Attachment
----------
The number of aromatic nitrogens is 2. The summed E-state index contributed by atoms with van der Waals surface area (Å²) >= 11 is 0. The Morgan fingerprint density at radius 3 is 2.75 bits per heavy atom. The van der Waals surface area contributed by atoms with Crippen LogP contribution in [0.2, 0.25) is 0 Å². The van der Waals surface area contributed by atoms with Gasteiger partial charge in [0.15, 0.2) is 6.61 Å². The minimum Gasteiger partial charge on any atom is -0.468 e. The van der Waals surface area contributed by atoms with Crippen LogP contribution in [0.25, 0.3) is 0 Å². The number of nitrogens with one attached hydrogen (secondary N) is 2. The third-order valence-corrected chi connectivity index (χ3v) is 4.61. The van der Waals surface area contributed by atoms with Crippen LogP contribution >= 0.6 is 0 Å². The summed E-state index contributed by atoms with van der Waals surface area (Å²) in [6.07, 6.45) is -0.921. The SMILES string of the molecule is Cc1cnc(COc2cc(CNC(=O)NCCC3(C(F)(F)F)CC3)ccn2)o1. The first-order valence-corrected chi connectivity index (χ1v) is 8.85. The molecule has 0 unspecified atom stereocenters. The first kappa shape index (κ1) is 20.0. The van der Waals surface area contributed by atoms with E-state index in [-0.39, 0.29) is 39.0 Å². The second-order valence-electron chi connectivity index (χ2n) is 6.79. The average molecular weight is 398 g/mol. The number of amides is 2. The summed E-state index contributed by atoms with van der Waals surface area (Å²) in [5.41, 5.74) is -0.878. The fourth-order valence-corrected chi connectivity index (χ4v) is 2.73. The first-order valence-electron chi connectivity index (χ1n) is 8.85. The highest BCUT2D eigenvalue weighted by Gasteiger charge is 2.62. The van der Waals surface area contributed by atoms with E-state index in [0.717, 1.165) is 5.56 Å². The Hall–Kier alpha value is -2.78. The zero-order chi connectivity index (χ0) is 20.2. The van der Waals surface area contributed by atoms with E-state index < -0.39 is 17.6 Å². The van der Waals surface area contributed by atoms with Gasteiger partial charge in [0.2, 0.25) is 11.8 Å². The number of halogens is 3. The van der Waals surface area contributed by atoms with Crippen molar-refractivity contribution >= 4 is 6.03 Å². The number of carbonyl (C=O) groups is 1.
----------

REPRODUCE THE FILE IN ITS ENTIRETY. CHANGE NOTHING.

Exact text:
The number of aromatic nitrogens is 2. The summed E-state index contributed by atoms with van der Waals surface area (Å²) >= 11 is 0. The Morgan fingerprint density at radius 3 is 2.75 bits per heavy atom. The van der Waals surface area contributed by atoms with Crippen LogP contribution in [0.2, 0.25) is 0 Å². The van der Waals surface area contributed by atoms with Gasteiger partial charge in [0.15, 0.2) is 6.61 Å². The minimum Gasteiger partial charge on any atom is -0.468 e. The van der Waals surface area contributed by atoms with Crippen LogP contribution in [0.25, 0.3) is 0 Å². The number of nitrogens with one attached hydrogen (secondary N) is 2. The third-order valence-corrected chi connectivity index (χ3v) is 4.61. The van der Waals surface area contributed by atoms with Crippen LogP contribution >= 0.6 is 0 Å². The summed E-state index contributed by atoms with van der Waals surface area (Å²) in [6.07, 6.45) is -0.921. The SMILES string of the molecule is Cc1cnc(COc2cc(CNC(=O)NCCC3(C(F)(F)F)CC3)ccn2)o1. The first-order valence-corrected chi connectivity index (χ1v) is 8.85. The molecule has 0 unspecified atom stereocenters. The first kappa shape index (κ1) is 20.0. The van der Waals surface area contributed by atoms with E-state index in [-0.39, 0.29) is 39.0 Å². The second-order valence-electron chi connectivity index (χ2n) is 6.79. The average molecular weight is 398 g/mol. The number of amides is 2. The summed E-state index contributed by atoms with van der Waals surface area (Å²) in [5.41, 5.74) is -0.878. The fourth-order valence-corrected chi connectivity index (χ4v) is 2.73. The first-order valence-electron chi connectivity index (χ1n) is 8.85. The highest BCUT2D eigenvalue weighted by Gasteiger charge is 2.62. The van der Waals surface area contributed by atoms with E-state index in [0.717, 1.165) is 5.56 Å². The Hall–Kier alpha value is -2.78. The zero-order chi connectivity index (χ0) is 20.2. The van der Waals surface area contributed by atoms with E-state index < -0.39 is 17.6 Å². The van der Waals surface area contributed by atoms with Gasteiger partial charge in [0.2, 0.25) is 11.8 Å². The number of halogens is 3. The van der Waals surface area contributed by atoms with Crippen molar-refractivity contribution >= 4 is 6.03 Å². The number of carbonyl (C=O) groups is 1.